# day/dydd 51 at 7puzzleblog.com

T he Main Challenge

Using each of the numbers 0.1, 0.5, 3 and 6 once each, and with the four arithmetical operations available, can you arrive at the target answer of 7 in two different ways?

The 7puzzle Challenge

The playing board of the 7puzzle game is a 7-by-7 grid of 49 different numbers, ranging from up to 84.

The 1st & 5th rows contain the following fourteen numbers:

2   6   7   9   14   15   16   21   22   40   50   72   81   84

Which three different numbers have a sum that is also on the list?

The Lagrange Challenge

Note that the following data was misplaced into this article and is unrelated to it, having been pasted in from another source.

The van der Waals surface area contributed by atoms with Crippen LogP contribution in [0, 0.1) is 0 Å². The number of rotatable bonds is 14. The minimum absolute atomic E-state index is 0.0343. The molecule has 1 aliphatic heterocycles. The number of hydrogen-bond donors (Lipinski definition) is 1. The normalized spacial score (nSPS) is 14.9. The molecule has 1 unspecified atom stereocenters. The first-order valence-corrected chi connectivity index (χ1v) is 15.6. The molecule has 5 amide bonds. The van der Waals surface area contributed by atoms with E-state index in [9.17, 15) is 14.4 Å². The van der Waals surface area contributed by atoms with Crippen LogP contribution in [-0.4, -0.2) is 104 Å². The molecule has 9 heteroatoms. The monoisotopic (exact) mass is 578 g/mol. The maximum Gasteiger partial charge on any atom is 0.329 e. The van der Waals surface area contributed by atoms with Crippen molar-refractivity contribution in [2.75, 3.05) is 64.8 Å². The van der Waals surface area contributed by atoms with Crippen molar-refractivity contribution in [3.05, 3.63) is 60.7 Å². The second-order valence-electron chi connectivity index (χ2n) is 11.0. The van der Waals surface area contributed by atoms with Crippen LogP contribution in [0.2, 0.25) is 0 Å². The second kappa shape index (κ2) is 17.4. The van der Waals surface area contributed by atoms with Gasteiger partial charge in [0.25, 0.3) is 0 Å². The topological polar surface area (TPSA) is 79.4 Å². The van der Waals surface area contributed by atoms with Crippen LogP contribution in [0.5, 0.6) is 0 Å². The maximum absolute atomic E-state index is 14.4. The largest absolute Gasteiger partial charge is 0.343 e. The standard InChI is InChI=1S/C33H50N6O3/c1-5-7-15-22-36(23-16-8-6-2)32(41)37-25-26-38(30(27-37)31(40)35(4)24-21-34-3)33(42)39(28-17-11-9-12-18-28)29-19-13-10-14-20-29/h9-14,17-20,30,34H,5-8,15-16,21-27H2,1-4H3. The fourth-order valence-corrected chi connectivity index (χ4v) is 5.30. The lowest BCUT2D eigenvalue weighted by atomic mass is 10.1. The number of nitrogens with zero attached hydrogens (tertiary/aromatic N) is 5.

Lagrange’s Four-Square Theorem states that every positive integer can be made by adding up to four square numbers.

For example, 7 can be made by 2²+1²+1²+1² (or 4+1+1+1).

There are THREE ways of making 51 when using Lagrange’s Theorem. Can you find them?

The Mathematically Possible Challenge

Using 89 and 10 once each, with + – × ÷ available, which THREE numbers is it possible to make from the list below?

2    3    5    7    11    13    17    19    23    29

The Target Challenge

Can you arrive at 51 by inserting 4, 5, 6 and 7 into the gaps on each line?

•  (+)×◯+◯ = 51
•  ◯²+(◯+◯)÷ = 51
•  ◯×◯++◯ = 51
•  ◯×(◯+√◯)– = 51
•  ()²×+◯ = 51

Answers can be found here.

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